The European Council on Monday gave the green light to the appointment of Laura Codruta Kovesi as the first European chief prosecutor. The development marks the end of a long and difficult road for the Romanian prosecutor whose own government tried to block her appointment.
The outgoing government of Viorica Dancila manoeuvred her dismissal in July 2018 when then-Justice Minister Tudorel Toader published a 20-point report accusing her of overstepping her authority and of pursuing cases with high-level media impact.
But she earned praise from the EU, the U.S. State Department, President Klaus Iohannis and thousands of ordinary Romanians for her tough approach to high-level graft.
The appointment must now also be confirmed by the European Parliament, but that’s considered a formality as the European Parliament has already let the Council know that Kovesi, 46, is their preferred candidate.
Kovesi became Romania’s first-ever female prosecutor-general in 2006 at age 33 and served two terms in office. But she made her name after her 2013 appointment to chief prosecutor of the National Anti-Corruption Directorate (DNA).
The softly-spoken but resilient former basketball player oversaw the successful prosecution of sixty-eight high-level functionaries, including 14 ministers, 39 deputies, 14 senators, and one European Parliament lawmaker. Among those was a sitting prime minister, ex-Premier Victor Ponta, who was eventually acquitted, and a former prime minister.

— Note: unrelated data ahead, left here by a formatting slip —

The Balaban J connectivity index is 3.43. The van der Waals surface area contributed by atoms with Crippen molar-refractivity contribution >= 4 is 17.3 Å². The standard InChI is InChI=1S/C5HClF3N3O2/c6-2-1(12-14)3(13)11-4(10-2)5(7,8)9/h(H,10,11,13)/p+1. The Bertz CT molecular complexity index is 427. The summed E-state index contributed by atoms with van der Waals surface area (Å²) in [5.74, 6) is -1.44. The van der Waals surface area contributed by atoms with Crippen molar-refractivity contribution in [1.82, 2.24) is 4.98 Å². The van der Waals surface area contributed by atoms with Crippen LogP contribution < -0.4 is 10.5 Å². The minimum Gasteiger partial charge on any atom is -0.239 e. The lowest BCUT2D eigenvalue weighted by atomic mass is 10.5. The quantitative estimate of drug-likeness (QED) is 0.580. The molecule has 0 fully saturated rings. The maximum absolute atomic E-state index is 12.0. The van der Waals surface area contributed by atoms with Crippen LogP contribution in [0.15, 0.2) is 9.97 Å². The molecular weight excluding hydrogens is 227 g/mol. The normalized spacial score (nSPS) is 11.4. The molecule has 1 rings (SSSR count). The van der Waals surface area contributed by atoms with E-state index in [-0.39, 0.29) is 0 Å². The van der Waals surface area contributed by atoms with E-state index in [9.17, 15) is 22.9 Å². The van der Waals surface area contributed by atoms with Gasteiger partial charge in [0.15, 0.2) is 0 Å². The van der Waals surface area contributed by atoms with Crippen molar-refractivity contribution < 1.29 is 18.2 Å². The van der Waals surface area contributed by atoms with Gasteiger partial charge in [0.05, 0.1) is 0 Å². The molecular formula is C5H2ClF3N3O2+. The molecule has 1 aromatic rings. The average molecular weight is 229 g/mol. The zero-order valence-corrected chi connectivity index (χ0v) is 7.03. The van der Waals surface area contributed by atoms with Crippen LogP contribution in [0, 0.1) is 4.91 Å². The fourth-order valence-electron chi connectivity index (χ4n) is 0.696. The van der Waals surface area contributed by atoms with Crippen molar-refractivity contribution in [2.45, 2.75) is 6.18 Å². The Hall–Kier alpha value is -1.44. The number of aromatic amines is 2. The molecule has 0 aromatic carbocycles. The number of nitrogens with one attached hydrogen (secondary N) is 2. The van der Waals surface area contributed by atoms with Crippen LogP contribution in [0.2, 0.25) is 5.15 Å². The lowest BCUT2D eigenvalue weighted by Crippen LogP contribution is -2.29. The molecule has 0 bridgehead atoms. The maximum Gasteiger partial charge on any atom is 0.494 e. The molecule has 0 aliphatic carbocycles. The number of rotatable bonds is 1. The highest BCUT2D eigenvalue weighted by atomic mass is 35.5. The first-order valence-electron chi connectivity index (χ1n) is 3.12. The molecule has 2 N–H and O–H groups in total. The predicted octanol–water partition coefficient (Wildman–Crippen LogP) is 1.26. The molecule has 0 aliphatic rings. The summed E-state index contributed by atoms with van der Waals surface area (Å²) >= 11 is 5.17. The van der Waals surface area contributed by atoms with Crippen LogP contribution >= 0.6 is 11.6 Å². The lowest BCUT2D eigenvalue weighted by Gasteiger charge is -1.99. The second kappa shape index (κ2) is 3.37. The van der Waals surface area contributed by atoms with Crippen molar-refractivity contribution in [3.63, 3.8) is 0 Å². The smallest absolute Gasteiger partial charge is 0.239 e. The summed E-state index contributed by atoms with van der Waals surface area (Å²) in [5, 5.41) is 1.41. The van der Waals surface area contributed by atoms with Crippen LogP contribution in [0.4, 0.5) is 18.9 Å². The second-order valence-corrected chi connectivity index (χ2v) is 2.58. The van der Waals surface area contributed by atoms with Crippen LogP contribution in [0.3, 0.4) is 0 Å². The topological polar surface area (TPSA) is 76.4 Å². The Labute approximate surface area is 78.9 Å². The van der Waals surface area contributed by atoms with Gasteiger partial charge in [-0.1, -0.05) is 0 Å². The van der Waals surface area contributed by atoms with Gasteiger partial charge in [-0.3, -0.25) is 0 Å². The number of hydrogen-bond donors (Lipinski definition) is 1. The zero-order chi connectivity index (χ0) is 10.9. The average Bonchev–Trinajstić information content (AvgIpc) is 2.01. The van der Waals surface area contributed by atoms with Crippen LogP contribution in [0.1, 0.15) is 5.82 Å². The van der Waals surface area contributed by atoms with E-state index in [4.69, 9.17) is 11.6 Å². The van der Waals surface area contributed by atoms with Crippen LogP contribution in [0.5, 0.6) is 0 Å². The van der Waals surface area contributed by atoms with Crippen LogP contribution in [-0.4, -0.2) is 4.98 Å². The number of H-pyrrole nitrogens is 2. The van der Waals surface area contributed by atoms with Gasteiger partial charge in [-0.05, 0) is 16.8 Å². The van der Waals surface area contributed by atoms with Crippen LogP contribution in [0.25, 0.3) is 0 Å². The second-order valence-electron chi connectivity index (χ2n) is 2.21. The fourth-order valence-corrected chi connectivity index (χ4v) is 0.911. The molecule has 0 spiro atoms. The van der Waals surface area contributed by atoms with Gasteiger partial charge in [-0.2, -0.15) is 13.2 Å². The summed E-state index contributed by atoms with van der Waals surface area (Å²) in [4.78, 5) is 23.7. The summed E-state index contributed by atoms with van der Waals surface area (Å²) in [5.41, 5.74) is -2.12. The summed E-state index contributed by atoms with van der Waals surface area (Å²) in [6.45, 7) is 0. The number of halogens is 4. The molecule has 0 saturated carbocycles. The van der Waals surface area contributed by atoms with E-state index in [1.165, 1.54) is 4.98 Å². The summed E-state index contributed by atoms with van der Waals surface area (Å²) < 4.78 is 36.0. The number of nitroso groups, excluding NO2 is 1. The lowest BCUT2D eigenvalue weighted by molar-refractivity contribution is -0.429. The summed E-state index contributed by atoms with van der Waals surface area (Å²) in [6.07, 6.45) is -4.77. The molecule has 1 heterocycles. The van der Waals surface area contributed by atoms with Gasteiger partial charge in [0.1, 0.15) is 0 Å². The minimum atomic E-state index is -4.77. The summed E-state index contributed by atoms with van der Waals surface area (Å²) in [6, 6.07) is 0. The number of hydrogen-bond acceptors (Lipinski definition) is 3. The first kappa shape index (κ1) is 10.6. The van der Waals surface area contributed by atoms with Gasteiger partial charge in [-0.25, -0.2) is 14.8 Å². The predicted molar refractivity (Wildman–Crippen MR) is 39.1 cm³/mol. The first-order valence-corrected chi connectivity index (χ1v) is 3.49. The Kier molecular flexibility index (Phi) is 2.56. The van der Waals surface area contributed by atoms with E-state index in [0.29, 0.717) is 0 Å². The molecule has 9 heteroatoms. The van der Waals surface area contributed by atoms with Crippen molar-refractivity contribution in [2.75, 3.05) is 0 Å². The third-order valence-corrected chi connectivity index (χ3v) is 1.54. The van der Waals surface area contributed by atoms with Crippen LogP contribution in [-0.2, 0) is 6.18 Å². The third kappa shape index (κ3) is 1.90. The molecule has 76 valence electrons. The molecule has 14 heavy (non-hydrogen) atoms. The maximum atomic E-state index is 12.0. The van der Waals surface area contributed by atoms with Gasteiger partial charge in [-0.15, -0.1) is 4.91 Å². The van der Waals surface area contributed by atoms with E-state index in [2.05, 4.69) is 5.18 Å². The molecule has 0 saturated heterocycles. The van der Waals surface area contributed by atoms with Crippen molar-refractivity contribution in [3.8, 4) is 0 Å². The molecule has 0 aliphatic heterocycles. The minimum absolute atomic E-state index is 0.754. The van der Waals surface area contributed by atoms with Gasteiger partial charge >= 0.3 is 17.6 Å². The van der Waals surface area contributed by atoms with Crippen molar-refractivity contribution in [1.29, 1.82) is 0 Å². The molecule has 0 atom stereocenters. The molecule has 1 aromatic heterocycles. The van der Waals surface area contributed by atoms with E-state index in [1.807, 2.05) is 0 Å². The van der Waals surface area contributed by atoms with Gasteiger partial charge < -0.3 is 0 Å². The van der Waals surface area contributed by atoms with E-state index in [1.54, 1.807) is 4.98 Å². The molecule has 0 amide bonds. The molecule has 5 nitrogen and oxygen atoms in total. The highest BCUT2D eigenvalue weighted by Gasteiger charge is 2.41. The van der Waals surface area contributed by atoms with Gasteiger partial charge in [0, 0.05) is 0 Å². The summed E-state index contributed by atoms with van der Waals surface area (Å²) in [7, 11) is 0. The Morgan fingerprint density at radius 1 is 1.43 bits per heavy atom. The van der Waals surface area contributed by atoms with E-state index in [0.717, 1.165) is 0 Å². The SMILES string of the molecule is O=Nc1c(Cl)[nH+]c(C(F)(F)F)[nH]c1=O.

Under Kovesi’s supervision, she says some 1,000 people were sent to trial and about 900 people were convicted by courts every year.
But she drew the ire of the Social Democrats who began to dismantle anti-graft legislation in 2017 after they won elections. The move led to the biggest street protests since the collapse of communism.
The European Public Prosecutor’s Office will be an independent body, responsible for investigating, prosecuting and bringing to judgment crimes against the EU’s financial interests, such as fraud, corruption, cross-border VAT fraud which is higher than 10 million euros.
The unit will undertake investigations and carry out prosecutions and exercise the functions of prosecutor in the competent courts of the member states.
Kovesi will have the task of setting up the EPPO from scratch. Her job during her seven-year mandate will focus on building the administrative and operational structure of the office and establishing good working relations with national judicial authorities.
The office will be based in Luxembourg and become operational by Nov. 2020.